Splice Records Won't Give Up on the Good Times

Splice Records founder Shaun Brennan has made a home for the "confused genre musicians" that are a Houston specialty.
Splice Records founder Shaun Brennan has made a home for the "confused genre musicians" that are a Houston specialty.
Photo by Pecos Hank Schyma/Courtesy of Splice Records

Houston is not especially known for its music industry. Great bands start up and break up here, sometimes without ever being heard outside the city limits. But sometimes this lack of structure and history gives a chance for something new to happen.

Shaun Brennan and Craig Kinsey founded Splice Records after a night of drinking and sharing music. The name of the label came from home movies Brennan made with his brother as a kid under the moniker “Splice of Life Films." In college, Brennan started a production company and kept the name after he began working with local musicians. After The Artery, a longstanding Houston arts venue where Brennan had been working, closed because of gentrification, Brennan was left without a creative outlet and decided to found Splice over a bottle of Johnny Walker with local singer-songwriter Craig Kinsey, after the former Sideshow Tramps leader played Brennan a copy of his solo album American Roots and Machines, which became Splice's first official release.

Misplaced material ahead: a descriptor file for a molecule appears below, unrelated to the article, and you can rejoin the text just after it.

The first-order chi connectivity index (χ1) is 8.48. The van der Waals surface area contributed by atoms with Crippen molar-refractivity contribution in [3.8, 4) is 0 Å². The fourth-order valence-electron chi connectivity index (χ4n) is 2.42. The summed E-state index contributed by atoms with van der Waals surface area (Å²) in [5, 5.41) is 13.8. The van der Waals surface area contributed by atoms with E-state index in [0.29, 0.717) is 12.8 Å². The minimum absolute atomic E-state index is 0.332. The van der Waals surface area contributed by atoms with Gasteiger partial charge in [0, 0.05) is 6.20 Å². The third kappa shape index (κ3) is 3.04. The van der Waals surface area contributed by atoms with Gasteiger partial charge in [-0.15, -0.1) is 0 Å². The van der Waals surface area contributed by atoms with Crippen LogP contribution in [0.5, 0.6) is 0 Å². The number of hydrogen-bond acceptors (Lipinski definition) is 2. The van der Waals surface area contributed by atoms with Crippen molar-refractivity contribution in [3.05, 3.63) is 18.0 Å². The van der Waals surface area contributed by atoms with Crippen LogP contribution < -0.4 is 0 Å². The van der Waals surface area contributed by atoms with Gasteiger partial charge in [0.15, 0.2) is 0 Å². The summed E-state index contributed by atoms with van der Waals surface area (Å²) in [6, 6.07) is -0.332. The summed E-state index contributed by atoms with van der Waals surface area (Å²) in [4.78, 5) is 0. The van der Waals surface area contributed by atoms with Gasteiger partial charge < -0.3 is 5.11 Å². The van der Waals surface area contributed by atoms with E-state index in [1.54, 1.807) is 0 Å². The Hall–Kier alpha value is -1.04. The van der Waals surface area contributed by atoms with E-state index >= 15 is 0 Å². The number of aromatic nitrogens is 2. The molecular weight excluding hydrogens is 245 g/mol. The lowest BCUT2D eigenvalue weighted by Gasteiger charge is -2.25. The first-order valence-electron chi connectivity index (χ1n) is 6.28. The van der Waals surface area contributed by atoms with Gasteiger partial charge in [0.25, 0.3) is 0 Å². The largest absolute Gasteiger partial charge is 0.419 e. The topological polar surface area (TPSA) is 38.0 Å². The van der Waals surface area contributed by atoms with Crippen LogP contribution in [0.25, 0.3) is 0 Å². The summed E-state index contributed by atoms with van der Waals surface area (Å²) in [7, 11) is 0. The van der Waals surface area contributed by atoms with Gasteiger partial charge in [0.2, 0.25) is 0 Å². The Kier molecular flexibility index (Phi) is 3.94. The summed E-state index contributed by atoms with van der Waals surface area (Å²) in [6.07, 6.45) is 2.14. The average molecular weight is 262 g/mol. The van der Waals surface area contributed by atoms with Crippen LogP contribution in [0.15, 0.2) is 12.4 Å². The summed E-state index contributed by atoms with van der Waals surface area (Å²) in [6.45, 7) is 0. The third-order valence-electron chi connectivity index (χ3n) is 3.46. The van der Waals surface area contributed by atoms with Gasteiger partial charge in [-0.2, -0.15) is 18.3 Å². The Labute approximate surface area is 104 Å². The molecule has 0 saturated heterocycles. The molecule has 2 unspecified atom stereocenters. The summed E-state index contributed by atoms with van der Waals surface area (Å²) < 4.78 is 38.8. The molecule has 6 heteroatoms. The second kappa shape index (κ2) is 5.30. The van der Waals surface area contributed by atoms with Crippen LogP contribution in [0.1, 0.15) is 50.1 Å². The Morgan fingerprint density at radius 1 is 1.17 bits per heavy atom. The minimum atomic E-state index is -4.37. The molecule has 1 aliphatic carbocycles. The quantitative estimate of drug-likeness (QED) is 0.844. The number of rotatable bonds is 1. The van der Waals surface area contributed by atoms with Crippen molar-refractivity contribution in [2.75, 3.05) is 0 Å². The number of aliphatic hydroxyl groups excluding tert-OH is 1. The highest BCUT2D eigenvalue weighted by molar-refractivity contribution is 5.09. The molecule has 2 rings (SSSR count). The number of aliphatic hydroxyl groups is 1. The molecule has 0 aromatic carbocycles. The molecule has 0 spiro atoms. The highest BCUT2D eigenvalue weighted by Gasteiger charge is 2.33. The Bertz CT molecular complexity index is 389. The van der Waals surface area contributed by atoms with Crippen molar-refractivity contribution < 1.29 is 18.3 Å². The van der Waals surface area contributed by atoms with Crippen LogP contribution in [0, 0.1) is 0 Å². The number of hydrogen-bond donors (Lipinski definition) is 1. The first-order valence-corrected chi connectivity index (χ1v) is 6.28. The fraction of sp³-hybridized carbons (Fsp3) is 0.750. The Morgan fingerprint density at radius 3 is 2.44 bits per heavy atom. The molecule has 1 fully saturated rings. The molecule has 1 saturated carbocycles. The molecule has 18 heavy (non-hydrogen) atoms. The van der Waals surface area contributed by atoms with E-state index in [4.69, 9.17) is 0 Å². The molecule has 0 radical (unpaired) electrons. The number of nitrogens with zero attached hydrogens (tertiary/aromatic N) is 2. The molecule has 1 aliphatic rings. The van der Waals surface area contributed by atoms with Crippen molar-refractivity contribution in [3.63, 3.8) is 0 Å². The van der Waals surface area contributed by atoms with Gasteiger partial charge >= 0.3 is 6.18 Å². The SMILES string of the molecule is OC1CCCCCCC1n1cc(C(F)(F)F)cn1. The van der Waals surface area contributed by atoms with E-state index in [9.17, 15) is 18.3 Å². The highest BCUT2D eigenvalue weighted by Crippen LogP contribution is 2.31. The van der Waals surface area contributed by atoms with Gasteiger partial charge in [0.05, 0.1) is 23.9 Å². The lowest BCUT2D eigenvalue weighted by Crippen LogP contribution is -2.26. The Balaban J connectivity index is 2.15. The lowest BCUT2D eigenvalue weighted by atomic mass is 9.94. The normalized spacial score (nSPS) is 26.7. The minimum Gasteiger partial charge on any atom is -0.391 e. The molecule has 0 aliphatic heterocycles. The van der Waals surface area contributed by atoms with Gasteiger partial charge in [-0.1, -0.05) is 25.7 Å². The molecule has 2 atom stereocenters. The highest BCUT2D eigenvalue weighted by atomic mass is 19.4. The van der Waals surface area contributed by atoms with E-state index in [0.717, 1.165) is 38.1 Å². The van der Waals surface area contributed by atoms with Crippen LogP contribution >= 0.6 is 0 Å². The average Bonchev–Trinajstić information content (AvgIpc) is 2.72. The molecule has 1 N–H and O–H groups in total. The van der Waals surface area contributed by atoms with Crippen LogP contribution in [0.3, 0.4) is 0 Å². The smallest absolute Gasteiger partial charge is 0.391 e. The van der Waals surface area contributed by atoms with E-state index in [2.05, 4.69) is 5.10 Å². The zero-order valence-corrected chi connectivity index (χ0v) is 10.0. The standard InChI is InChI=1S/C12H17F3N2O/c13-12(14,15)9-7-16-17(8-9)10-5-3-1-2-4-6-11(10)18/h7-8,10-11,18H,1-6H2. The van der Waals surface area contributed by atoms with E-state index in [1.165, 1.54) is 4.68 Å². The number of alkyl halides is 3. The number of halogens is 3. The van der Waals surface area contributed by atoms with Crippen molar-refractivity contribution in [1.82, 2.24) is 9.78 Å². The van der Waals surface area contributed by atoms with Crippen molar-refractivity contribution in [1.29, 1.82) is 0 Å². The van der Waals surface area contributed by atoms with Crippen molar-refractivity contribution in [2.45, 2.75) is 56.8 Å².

"I asked how he was planning to release it," recalls Brennan. "Expecting more than what came out of his mouth, I said, 'That’s it? I can do better than that!' and it all started from there. Since then it’s been a labor of love and a great friendship.“

Since its start, Splice has also put out records by other regional acts such as Arthur Yoria, John Evans and Pecos Hank. “We take on projects that we want to be proud of ten years from now,” Brennan says. “I’ve been a collector for a while of tickets, posters, vinyl. This to me is a collection of something I don’t know how long it’ll go but if anyone would go back to it, I want it to look good and have some staying power.

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So far Splice has been drawn to what Brennan calls “confused genre musicians,” which he says is "a very Houston thing."

"I want to lend myself to the nature of the business while remaining true to what brought me there in the first place — making albums that are like pieces of artwork you can lay down and listen to," he adds. "They might not have that radio appeal, but make up for it in that passion.”

The record label isn’t the only thing occupying Brennan’s time, though. Every September, on the last weekend of the month, he puts together River Revival, a music festival on the Guadalupe River where he showcases the label’s acts as well as others he thinks fit in with the setting. “It’s a camping/music fest that integrates everything personal to me into one festival," Brennan says. "I grew up in Houston but my dad was a big canoer and I spent a lot of time on the river, patch tubes and dropping people off.